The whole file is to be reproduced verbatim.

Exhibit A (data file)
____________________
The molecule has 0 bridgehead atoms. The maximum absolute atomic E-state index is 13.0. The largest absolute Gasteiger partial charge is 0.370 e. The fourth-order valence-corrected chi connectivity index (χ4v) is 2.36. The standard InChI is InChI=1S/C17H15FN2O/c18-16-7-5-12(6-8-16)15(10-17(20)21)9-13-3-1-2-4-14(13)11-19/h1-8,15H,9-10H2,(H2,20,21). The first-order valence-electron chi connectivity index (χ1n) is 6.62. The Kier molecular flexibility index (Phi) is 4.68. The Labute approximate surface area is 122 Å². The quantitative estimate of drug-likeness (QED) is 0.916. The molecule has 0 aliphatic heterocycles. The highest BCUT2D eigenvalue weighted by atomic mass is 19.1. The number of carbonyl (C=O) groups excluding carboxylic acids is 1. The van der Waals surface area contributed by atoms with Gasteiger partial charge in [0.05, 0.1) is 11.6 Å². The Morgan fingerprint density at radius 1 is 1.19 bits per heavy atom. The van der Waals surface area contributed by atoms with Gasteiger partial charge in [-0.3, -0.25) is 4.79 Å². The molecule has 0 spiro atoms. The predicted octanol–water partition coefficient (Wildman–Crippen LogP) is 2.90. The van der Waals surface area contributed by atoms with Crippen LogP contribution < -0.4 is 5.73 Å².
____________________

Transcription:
The molecule has 0 bridgehead atoms. The maximum absolute atomic E-state index is 13.0. The largest absolute Gasteiger partial charge is 0.370 e. The fourth-order valence-corrected chi connectivity index (χ4v) is 2.36. The standard InChI is InChI=1S/C17H15FN2O/c18-16-7-5-12(6-8-16)15(10-17(20)21)9-13-3-1-2-4-14(13)11-19/h1-8,15H,9-10H2,(H2,20,21). The first-order valence-electron chi connectivity index (χ1n) is 6.62. The Kier molecular flexibility index (Phi) is 4.68. The Labute approximate surface area is 122 Å². The quantitative estimate of drug-likeness (QED) is 0.916. The molecule has 0 aliphatic heterocycles. The highest BCUT2D eigenvalue weighted by atomic mass is 19.1. The number of carbonyl (C=O) groups excluding carboxylic acids is 1. The van der Waals surface area contributed by atoms with Gasteiger partial charge in [0.05, 0.1) is 11.6 Å². The Morgan fingerprint density at radius 1 is 1.19 bits per heavy atom. The van der Waals surface area contributed by atoms with Gasteiger partial charge in [-0.3, -0.25) is 4.79 Å². The molecule has 0 spiro atoms. The predicted octanol–water partition coefficient (Wildman–Crippen LogP) is 2.90. The van der Waals surface area contributed by atoms with Crippen LogP contribution < -0.4 is 5.73 Å².